Tell us about your most recent book and how you came to write/illustrate it.
My debut novel, The Poet X, came out a month ago! I began writing the book when I was an 8th grade English Language Arts teacher in Prince George’s County, Maryland. The novel was a direct response to working in a school that was 77% Latinx and 20 % Black, but it seemed for that age range there were not enough texts that culturally represented my young people. I was inspired to write a coming-of-age story from a very specific lens: an Afro-Latina growing up in New York City discovering her voice through poetry. I wanted a book about a girl learning to take up space.
Do you think of yourself as a diverse author/illustrator?
Both my parents are from the Dominican Republic and I was raised to be very proud of my cultural heritage. I cannot extricate my identity as a woman of Afro-Dominican descent from any of the work I create.
Who is your favorite character of all time in children’s or young adult literature?
Ooph! This is a tough question. I’m going to skirt it a bit and answer in regards to my favorite characters in recent children’s /YA literature: Jane McKeene from Dread Nation by Justina Ireland because Jane is snarky, and smart, and sensitive, and I just want to shield her and fight for her at all turns. Piddy Sanchez from Yaqui Delgado Wants to Kick Your Ass by Meg Medina because I bawled like a baby reading her story and just wanted to hug up on her and be her friend.
Bonus answer: To answer the original question, I’ve always had a soft spot for Esperanza Cordero from The House On Mango Street. I looked at that character and I saw myself: a brown girl from the hood who wants to be a writer. And I saw that a girl like me could win.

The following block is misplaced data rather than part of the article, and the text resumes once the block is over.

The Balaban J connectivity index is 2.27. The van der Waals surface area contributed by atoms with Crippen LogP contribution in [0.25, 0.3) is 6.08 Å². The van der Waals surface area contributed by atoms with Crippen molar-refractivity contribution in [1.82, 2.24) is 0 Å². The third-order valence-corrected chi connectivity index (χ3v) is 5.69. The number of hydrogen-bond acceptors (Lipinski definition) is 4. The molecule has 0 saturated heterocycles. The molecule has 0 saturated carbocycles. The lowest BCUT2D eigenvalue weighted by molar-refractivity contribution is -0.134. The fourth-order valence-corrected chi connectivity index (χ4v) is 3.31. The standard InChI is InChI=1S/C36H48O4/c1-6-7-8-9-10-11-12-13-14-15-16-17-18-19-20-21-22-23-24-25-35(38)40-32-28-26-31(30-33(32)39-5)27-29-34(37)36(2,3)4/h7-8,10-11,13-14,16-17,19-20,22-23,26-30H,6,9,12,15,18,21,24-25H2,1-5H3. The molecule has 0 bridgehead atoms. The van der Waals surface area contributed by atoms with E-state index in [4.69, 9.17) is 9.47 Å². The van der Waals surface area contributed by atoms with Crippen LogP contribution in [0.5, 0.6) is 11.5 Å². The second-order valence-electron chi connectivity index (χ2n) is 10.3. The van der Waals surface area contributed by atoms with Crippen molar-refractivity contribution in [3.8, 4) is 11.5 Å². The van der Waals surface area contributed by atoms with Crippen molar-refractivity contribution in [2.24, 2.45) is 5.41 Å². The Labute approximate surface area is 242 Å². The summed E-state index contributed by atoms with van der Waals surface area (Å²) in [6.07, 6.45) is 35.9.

What was a challenge about writing a novel-in-verse?
Seeing the holes in a plot are difficult when you are navigating the narrative through 300+ poems. There were times I didn’t feel like I could hold all of the storylines in my head, especially since the story is largely told through the main character’s interiority. I couldn’t tell if enough was happening. This balancing act of action and response took some time for me to figure out, but I think I was able to find a nice rhythm.
Hypothetically speaking, let’s say you are forced to sell all of the books you own except for one. Which do you keep?
When My Brother Was An Aztec by Natalie Diaz. This is a slim book of poems, 70 pages, but the first time I finished this book I felt like I’d been holding my breath for years and could finally breathe. I am always finding new ways to read the poems and I would want to carry Diaz’s language with me if I couldn’t carry much else.
What does diversity mean to you as you think about your own books? What is your thought process in including or excluding characters of diverse backgrounds?
As of right now, I’m trying to write my experiences, the experiences of my people, the experiences of my students, the experiences of my cities and islands into American literature. That means I plan to write a lot of black and brown and immigrant and queer characters grappling with finding joy.
ELIZABETH ACEVEDO is the youngest child and only daughter of Dominican immigrants. She holds a BA in performing arts from the George Washington University and an MFA in creative writing from the University of Maryland. With more than fourteen years of performance poetry experience, Acevedo is a National Poetry Slam Champion, Cave Canem Fellow, CantoMundo Fellow, and participant in the Callaloo Creative Writing Workshop. The Poet X is her debut novel. She lives with her partner in Washington, DC. Find her online at http://www.acevedowrites.com/.